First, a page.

Jonathan Burla, University of Pennsylvania
Ross Fehnel, University of Pennsylvania
Philip Louie, University of Pennsylvania
Peter Terpeluk, University of Pennsylvania


A plant utilizing a two-step reaction process, which takes a 95% ethanol stream (by mass) and produces a 98% 1,3-butadiene stream, was designed for this project. The production goal for this plant was 200,000 tonnes of butadiene with the main motivation behind the project being the recent rise in butadiene prices. The process first passes ethanol through a catalytic dehydrogenation reactor to convert ethanol to acetaldehyde and hydrogen. A kinetic model was used to determine the reaction rates and operating conditions of the reactor. The acetaldehyde intermediate is further reacted with ethanol in a catalytic reactor to form butadiene. A hydrogen byproduct stream is also generated in this design and is purified for sale.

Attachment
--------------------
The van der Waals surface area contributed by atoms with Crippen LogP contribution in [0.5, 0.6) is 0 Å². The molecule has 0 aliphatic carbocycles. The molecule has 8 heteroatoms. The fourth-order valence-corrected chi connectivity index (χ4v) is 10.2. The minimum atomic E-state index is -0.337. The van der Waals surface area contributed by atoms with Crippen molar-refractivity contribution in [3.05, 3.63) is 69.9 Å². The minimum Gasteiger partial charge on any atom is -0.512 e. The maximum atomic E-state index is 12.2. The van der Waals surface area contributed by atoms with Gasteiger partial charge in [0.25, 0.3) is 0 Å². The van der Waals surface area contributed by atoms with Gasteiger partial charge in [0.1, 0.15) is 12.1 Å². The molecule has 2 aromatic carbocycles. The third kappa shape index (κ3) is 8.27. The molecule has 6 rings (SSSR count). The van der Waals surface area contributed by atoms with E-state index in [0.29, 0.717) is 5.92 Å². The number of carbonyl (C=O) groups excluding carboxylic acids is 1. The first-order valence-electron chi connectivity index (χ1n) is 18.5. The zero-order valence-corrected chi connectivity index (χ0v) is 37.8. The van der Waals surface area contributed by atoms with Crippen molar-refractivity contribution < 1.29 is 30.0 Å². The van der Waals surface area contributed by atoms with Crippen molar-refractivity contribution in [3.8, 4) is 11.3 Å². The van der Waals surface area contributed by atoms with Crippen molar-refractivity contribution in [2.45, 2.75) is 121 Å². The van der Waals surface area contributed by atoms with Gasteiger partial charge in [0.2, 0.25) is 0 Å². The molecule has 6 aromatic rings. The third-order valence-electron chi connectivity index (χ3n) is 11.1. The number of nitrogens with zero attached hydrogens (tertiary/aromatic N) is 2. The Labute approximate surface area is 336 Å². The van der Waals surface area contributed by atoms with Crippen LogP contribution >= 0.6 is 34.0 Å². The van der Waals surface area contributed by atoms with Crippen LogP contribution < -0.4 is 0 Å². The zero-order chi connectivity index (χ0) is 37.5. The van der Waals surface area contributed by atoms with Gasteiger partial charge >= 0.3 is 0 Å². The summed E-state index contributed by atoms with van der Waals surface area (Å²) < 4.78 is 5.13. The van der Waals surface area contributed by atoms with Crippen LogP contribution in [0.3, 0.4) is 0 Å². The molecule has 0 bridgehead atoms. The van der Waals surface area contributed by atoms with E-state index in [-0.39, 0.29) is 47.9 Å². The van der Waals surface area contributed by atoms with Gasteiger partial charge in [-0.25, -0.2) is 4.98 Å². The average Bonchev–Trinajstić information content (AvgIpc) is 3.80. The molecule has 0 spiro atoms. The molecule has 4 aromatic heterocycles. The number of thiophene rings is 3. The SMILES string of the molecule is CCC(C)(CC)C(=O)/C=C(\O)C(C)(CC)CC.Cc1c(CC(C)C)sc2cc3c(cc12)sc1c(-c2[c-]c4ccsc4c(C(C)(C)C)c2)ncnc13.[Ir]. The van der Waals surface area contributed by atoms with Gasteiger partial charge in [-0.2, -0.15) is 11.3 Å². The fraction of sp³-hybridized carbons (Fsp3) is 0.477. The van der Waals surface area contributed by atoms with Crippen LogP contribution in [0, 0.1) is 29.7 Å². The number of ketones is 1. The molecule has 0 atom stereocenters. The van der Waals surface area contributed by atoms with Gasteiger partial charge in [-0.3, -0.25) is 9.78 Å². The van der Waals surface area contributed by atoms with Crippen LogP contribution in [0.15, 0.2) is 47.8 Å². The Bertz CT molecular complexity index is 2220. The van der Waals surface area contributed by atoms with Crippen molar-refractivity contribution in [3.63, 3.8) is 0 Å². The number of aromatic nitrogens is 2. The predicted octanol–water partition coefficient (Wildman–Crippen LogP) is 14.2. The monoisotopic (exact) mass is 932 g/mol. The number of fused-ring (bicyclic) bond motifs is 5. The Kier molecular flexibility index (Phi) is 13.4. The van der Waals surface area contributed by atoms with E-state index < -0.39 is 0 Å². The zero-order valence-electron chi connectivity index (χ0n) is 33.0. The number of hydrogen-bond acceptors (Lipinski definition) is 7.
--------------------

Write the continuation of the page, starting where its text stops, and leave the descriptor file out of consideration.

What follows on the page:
This report provides a design and economic analysis for the production of butadiene on the Gulf Coast. Process flow sheets, energy and utility requirements, and equipment summaries are provided and analyzed. Process profitability is sensitive to the cost of both ethanol and butadiene. It is shown that the plant is very profitable for its expected 15-year lifespan with an expected internal rate of return of 40%, return on investment of 34%, and net present value of $172,000,000 (for a discount rate of 15%). The process becomes unprofitable if the price of ethanol increases to over $3.00/gallon. A combination of increased ethanol price and decreased butadiene price will also cause the plant to be unprofitable. Therefore, plant construction is only recommended given an acceptable price of ethanol and butadiene.


Date Posted: 20 August 2012